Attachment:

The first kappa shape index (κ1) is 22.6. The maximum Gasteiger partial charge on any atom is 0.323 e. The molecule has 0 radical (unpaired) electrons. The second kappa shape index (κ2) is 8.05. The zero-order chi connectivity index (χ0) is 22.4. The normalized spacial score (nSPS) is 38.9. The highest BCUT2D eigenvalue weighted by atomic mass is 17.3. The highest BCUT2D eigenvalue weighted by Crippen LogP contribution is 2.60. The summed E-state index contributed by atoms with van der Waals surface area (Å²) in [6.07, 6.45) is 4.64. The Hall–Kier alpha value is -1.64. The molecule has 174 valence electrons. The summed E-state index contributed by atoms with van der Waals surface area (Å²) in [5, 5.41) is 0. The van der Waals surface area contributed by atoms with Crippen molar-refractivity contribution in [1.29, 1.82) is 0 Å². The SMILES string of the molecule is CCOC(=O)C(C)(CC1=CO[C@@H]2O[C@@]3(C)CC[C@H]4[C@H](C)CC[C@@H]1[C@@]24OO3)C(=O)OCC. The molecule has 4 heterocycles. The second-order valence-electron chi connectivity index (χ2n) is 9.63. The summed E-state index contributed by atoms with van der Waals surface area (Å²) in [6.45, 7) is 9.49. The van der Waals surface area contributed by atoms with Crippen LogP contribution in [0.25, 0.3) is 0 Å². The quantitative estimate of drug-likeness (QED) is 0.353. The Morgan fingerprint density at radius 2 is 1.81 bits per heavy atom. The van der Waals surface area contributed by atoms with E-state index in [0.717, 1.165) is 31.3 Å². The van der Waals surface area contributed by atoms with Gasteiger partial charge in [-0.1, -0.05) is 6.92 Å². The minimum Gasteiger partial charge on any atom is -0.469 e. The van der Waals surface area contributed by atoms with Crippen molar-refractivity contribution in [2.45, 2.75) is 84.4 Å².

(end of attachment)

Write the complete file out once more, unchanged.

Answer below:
The first kappa shape index (κ1) is 22.6. The maximum Gasteiger partial charge on any atom is 0.323 e. The molecule has 0 radical (unpaired) electrons. The second kappa shape index (κ2) is 8.05. The zero-order chi connectivity index (χ0) is 22.4. The normalized spacial score (nSPS) is 38.9. The highest BCUT2D eigenvalue weighted by atomic mass is 17.3. The highest BCUT2D eigenvalue weighted by Crippen LogP contribution is 2.60. The summed E-state index contributed by atoms with van der Waals surface area (Å²) in [6.07, 6.45) is 4.64. The Hall–Kier alpha value is -1.64. The molecule has 174 valence electrons. The summed E-state index contributed by atoms with van der Waals surface area (Å²) in [5, 5.41) is 0. The van der Waals surface area contributed by atoms with Crippen molar-refractivity contribution in [1.29, 1.82) is 0 Å². The SMILES string of the molecule is CCOC(=O)C(C)(CC1=CO[C@@H]2O[C@@]3(C)CC[C@H]4[C@H](C)CC[C@@H]1[C@@]24OO3)C(=O)OCC. The molecule has 4 heterocycles. The second-order valence-electron chi connectivity index (χ2n) is 9.63. The summed E-state index contributed by atoms with van der Waals surface area (Å²) in [6.45, 7) is 9.49. The van der Waals surface area contributed by atoms with Crippen LogP contribution in [0.25, 0.3) is 0 Å². The quantitative estimate of drug-likeness (QED) is 0.353. The Morgan fingerprint density at radius 2 is 1.81 bits per heavy atom. The van der Waals surface area contributed by atoms with E-state index in [0.717, 1.165) is 31.3 Å². The van der Waals surface area contributed by atoms with Gasteiger partial charge in [-0.1, -0.05) is 6.92 Å². The minimum Gasteiger partial charge on any atom is -0.469 e. The van der Waals surface area contributed by atoms with Crippen molar-refractivity contribution in [2.45, 2.75) is 84.4 Å².